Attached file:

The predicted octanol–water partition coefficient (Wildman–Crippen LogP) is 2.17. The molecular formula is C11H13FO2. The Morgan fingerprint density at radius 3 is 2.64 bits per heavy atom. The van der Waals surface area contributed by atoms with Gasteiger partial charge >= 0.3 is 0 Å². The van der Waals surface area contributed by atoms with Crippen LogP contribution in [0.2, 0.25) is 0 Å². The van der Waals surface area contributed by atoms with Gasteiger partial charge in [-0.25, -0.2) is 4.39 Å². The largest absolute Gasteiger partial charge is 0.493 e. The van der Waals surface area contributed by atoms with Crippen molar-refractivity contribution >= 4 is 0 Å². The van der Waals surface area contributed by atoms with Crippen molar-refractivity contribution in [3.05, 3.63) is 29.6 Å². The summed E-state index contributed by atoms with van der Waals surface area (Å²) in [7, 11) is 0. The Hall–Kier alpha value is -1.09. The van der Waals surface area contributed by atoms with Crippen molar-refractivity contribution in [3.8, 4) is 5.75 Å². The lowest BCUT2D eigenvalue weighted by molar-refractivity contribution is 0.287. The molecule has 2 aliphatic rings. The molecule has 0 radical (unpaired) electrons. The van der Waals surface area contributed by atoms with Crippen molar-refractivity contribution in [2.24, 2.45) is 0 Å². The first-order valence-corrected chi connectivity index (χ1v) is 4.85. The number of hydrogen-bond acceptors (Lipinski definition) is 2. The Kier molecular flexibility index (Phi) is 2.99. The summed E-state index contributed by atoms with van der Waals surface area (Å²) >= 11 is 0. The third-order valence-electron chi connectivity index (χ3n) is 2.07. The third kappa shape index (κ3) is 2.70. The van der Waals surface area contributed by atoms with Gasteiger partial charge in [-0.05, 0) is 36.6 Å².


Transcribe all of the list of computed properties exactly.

The predicted octanol–water partition coefficient (Wildman–Crippen LogP) is 2.17. The molecular formula is C11H13FO2. The Morgan fingerprint density at radius 3 is 2.64 bits per heavy atom. The van der Waals surface area contributed by atoms with Gasteiger partial charge >= 0.3 is 0 Å². The van der Waals surface area contributed by atoms with Crippen LogP contribution in [0.2, 0.25) is 0 Å². The van der Waals surface area contributed by atoms with Gasteiger partial charge in [-0.25, -0.2) is 4.39 Å². The largest absolute Gasteiger partial charge is 0.493 e. The van der Waals surface area contributed by atoms with Crippen molar-refractivity contribution >= 4 is 0 Å². The van der Waals surface area contributed by atoms with Crippen molar-refractivity contribution in [3.05, 3.63) is 29.6 Å². The summed E-state index contributed by atoms with van der Waals surface area (Å²) in [7, 11) is 0. The Hall–Kier alpha value is -1.09. The van der Waals surface area contributed by atoms with Crippen molar-refractivity contribution in [3.8, 4) is 5.75 Å². The lowest BCUT2D eigenvalue weighted by molar-refractivity contribution is 0.287. The molecule has 2 aliphatic rings. The molecule has 0 radical (unpaired) electrons. The van der Waals surface area contributed by atoms with Crippen molar-refractivity contribution in [2.24, 2.45) is 0 Å². The first-order valence-corrected chi connectivity index (χ1v) is 4.85. The number of hydrogen-bond acceptors (Lipinski definition) is 2. The Kier molecular flexibility index (Phi) is 2.99. The summed E-state index contributed by atoms with van der Waals surface area (Å²) >= 11 is 0. The third-order valence-electron chi connectivity index (χ3n) is 2.07. The third kappa shape index (κ3) is 2.70. The van der Waals surface area contributed by atoms with Gasteiger partial charge in [-0.05, 0) is 36.6 Å².